Hasegawa 1/72 Kittyhawk Mk1a "RNZAF"
|KIT:||Hasegawa 1/72 Kittyhawk Mk1a "RNZAF"|
|PRICE:||$14.75 at GreatModels|
|REVIEWER:||Scott Van Aken|
The British had their Hurricane and the US had the P-40. It was an aircraft that was on the brink of obsolescence, but was what the USAAC had when war started in late 1941. Despite it being heavier and less maneuverable than the aircraft it was up against, it did have a rugged construction, decent firepower, and could dive out of any battle it found itself involved in.
Using the planes superior diving speed and good armament, the P-40 was able to hold its own against the best that the Japanese had, as long as the pilot used diving attacks and refused to get into dogfights. Thanks to its use with the RAF in North Africa, the P-40E variant was equipped with the sort of things that help pilots survive in combat; self sealing fuel tanks and armor plating. In fact, the P-40 excelled as a ground attack aircraft, despite having a liquid cooled engine and at low level was a fair combat aircraft. It was enough to keep the plane in production until near the end of the war and ensured its use with a number of Allied air forces.
When Hasegawa started with the engraved panel line thing in the late 1970s or early 1980s, the P-40E was one of those aircraft in the initial offering. They provided a good shape, crisp detailing and an excellent starting place for additional detailing. It also allowed Hasegawa to produce the two major variants (the P-40E and P-40N) using most of the same sprues. That in turn allowed a multiplicity of different boxings with little different from them aside from decals.
This is one of those kits.
Over the decades the molds have held up well. There is a tiny bit of flash, but not that much. Detailing is still very good with crisply engraved panel lines and a good fabric representation on the control surfaces. We still have a rather generic cockpit, with but a decal for the instrument panel, but there are oodles of aftermarket bits for this one, including a very nice and inexpensive cockpit set. The only things offered for options are the choice between a bomb and a drop tank for under the fuselage.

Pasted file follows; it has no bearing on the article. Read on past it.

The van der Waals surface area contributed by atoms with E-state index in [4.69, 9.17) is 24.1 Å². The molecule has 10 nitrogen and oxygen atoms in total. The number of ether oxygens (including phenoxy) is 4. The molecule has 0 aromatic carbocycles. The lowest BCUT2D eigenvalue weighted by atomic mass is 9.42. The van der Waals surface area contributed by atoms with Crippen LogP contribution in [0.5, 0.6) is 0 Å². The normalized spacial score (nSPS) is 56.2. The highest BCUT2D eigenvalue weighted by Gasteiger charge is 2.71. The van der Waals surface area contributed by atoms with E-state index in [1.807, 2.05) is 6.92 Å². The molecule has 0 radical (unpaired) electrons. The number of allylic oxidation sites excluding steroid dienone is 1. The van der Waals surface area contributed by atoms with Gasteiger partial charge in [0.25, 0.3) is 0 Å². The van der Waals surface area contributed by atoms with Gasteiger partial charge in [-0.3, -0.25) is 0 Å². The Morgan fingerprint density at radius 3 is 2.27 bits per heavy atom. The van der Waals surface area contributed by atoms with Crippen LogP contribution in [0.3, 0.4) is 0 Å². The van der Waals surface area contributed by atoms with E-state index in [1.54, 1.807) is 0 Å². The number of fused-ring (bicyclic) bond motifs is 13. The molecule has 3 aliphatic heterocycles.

We all know that Hasegawa instructions are great and have Gunze paint references. Markings are for two planes, both of them in standard RAF colors of Dark Green/Dark Earth over Sky. One is the box art plane from 15 Squadron during 1942 with pretty much RAF roundels. The other is from 16 Squadron about the same time, but this one has modified fuselage and upper wing roundels more like what the RNZAF flew with later in the war. Decals are well printed and the codes actually look to be Sky or a Light Grey.
Yes, this is the same kit you spent $5 on when it was new, only now it is around $15; or more if you pay retail. Still, it is an excellent build and has few, if any vices. It really does need a resin cockpit and another $6 or so on top of your purchase price will get you a real jewel when you are done.
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